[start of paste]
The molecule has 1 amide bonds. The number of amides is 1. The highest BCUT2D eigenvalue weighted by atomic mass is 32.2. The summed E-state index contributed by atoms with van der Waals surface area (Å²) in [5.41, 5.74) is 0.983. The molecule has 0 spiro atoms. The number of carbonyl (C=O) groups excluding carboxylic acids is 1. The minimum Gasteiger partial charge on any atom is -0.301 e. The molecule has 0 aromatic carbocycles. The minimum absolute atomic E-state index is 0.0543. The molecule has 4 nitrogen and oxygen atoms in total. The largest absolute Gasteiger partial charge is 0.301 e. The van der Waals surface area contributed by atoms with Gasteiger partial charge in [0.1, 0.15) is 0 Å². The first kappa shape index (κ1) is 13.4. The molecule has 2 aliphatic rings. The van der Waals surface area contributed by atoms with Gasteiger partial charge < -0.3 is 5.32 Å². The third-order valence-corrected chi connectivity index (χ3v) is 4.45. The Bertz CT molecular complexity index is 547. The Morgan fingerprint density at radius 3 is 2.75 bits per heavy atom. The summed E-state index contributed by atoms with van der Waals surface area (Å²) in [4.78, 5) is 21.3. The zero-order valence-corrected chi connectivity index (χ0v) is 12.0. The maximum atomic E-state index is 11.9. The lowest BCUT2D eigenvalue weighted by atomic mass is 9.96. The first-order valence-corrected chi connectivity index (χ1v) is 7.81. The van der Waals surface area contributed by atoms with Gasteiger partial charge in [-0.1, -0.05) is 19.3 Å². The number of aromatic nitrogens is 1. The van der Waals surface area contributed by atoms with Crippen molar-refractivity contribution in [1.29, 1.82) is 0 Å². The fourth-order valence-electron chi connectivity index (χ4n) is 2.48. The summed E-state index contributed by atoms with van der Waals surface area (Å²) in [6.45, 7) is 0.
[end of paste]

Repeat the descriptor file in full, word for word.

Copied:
The molecule has 1 amide bonds. The number of amides is 1. The highest BCUT2D eigenvalue weighted by atomic mass is 32.2. The summed E-state index contributed by atoms with van der Waals surface area (Å²) in [5.41, 5.74) is 0.983. The molecule has 0 spiro atoms. The number of carbonyl (C=O) groups excluding carboxylic acids is 1. The minimum Gasteiger partial charge on any atom is -0.301 e. The molecule has 0 aromatic carbocycles. The minimum absolute atomic E-state index is 0.0543. The molecule has 4 nitrogen and oxygen atoms in total. The largest absolute Gasteiger partial charge is 0.301 e. The van der Waals surface area contributed by atoms with Gasteiger partial charge in [0.1, 0.15) is 0 Å². The first kappa shape index (κ1) is 13.4. The molecule has 2 aliphatic rings. The van der Waals surface area contributed by atoms with Gasteiger partial charge < -0.3 is 5.32 Å². The third-order valence-corrected chi connectivity index (χ3v) is 4.45. The Bertz CT molecular complexity index is 547. The Morgan fingerprint density at radius 3 is 2.75 bits per heavy atom. The summed E-state index contributed by atoms with van der Waals surface area (Å²) in [4.78, 5) is 21.3. The zero-order valence-corrected chi connectivity index (χ0v) is 12.0. The maximum atomic E-state index is 11.9. The lowest BCUT2D eigenvalue weighted by atomic mass is 9.96. The first-order valence-corrected chi connectivity index (χ1v) is 7.81. The van der Waals surface area contributed by atoms with Gasteiger partial charge in [-0.1, -0.05) is 19.3 Å². The number of aromatic nitrogens is 1. The van der Waals surface area contributed by atoms with Crippen molar-refractivity contribution in [1.29, 1.82) is 0 Å². The fourth-order valence-electron chi connectivity index (χ4n) is 2.48. The summed E-state index contributed by atoms with van der Waals surface area (Å²) in [6.45, 7) is 0.